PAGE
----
I periodically pull books off the shelves here at the library and provide random quotes. With Passover approaching, I thought perhaps a page from an Ashkenazi Haggadah would be an appropriate fit for the sacred. And as for the profane, just what does “Mencken-ish” mean, anyway?
Frame 39a from The Ashkenazi Haggadah, a Hebrew manuscript of the mid-15th Century from the collections of the British Library, written and illuminated by Joel Ben Simeon called Feibusch Ashkenazi, with a commentary attributed to Eleazar ben Judah of Worms; London: Abradale Press.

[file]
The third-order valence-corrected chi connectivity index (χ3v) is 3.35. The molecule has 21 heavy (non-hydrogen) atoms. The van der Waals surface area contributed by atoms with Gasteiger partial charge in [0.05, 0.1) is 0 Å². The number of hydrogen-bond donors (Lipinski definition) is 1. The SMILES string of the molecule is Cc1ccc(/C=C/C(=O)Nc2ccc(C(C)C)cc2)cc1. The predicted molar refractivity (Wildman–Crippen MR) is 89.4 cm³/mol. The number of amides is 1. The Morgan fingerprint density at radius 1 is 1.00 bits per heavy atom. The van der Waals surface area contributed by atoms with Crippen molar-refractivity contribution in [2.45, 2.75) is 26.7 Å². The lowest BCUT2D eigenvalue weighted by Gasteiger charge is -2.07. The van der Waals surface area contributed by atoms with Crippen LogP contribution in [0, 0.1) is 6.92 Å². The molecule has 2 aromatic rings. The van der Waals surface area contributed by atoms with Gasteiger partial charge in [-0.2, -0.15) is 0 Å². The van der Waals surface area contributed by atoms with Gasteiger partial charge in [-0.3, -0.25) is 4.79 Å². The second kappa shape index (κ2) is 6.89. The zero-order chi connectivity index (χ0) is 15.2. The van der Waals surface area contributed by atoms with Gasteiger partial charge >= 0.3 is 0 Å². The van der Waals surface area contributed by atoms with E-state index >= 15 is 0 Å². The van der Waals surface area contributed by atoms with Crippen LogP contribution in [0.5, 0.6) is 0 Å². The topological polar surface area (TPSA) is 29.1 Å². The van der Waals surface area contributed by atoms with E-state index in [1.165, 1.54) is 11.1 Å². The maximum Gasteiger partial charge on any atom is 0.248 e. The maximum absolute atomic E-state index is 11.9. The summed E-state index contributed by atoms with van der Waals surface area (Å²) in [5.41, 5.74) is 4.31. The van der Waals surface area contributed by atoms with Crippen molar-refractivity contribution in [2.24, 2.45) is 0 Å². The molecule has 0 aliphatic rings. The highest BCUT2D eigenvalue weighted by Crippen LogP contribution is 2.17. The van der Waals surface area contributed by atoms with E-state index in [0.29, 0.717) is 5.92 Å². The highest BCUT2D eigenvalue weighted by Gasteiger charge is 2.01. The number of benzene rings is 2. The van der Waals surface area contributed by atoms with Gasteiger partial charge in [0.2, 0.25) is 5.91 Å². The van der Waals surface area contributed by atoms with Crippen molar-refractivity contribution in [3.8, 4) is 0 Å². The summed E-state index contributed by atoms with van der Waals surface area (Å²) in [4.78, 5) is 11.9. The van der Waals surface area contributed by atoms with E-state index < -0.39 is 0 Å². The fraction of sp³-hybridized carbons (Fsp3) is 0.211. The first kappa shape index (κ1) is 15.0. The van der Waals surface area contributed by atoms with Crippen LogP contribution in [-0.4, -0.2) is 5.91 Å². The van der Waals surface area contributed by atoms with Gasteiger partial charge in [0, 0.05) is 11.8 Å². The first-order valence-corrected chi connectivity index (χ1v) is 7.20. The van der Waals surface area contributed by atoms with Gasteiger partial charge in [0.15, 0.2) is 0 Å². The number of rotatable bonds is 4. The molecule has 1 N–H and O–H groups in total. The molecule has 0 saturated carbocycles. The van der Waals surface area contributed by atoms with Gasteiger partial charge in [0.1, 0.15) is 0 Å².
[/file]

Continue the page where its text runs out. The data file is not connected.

The translation: The breath of every living thing shall bless your name, O Lord, our God; and the spirit of all flesh shall glorify and exalt the remembrance of you, our king, continually. For ever and ever you are God, and apart from you we have no king who redeems and saves. You deliver, protect, sustain, and bestow compassion on us at all times of trouble and distress; we have no king but you. He is God of the first and of the last, God of all creatures, Lord of all generations, magnified with every kind of praise, who conducts his world with love and his creatures with mercy…
I can’t decide which entry I find more odd. From the Personals of the Saturday Review of Literature, March 17 1951, p50.